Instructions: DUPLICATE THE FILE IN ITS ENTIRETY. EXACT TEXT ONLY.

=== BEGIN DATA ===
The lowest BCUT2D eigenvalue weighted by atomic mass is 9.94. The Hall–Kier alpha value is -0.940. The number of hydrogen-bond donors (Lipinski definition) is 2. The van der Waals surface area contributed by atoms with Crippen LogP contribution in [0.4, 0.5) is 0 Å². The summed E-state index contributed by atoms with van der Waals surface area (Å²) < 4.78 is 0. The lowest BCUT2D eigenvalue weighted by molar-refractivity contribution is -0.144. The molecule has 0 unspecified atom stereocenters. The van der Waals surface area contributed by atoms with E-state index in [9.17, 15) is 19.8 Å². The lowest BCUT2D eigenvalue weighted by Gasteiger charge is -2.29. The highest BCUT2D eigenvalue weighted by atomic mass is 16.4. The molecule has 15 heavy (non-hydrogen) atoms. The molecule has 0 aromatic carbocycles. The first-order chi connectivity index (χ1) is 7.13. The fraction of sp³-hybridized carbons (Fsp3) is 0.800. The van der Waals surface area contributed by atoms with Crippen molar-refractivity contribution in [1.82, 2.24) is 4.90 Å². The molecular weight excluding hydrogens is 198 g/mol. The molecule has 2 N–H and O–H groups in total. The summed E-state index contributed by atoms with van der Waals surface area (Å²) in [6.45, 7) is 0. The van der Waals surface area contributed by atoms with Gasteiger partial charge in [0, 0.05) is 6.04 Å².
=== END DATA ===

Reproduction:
The lowest BCUT2D eigenvalue weighted by atomic mass is 9.94. The Hall–Kier alpha value is -0.940. The number of hydrogen-bond donors (Lipinski definition) is 2. The van der Waals surface area contributed by atoms with Crippen LogP contribution in [0.4, 0.5) is 0 Å². The summed E-state index contributed by atoms with van der Waals surface area (Å²) < 4.78 is 0. The lowest BCUT2D eigenvalue weighted by molar-refractivity contribution is -0.144. The molecule has 0 unspecified atom stereocenters. The van der Waals surface area contributed by atoms with E-state index in [9.17, 15) is 19.8 Å². The lowest BCUT2D eigenvalue weighted by Gasteiger charge is -2.29. The highest BCUT2D eigenvalue weighted by atomic mass is 16.4. The molecule has 15 heavy (non-hydrogen) atoms. The molecule has 0 aromatic carbocycles. The first-order chi connectivity index (χ1) is 7.13. The fraction of sp³-hybridized carbons (Fsp3) is 0.800. The van der Waals surface area contributed by atoms with Crippen molar-refractivity contribution in [1.82, 2.24) is 4.90 Å². The molecular weight excluding hydrogens is 198 g/mol. The molecule has 2 N–H and O–H groups in total. The summed E-state index contributed by atoms with van der Waals surface area (Å²) in [6.45, 7) is 0. The van der Waals surface area contributed by atoms with Gasteiger partial charge in [0, 0.05) is 6.04 Å².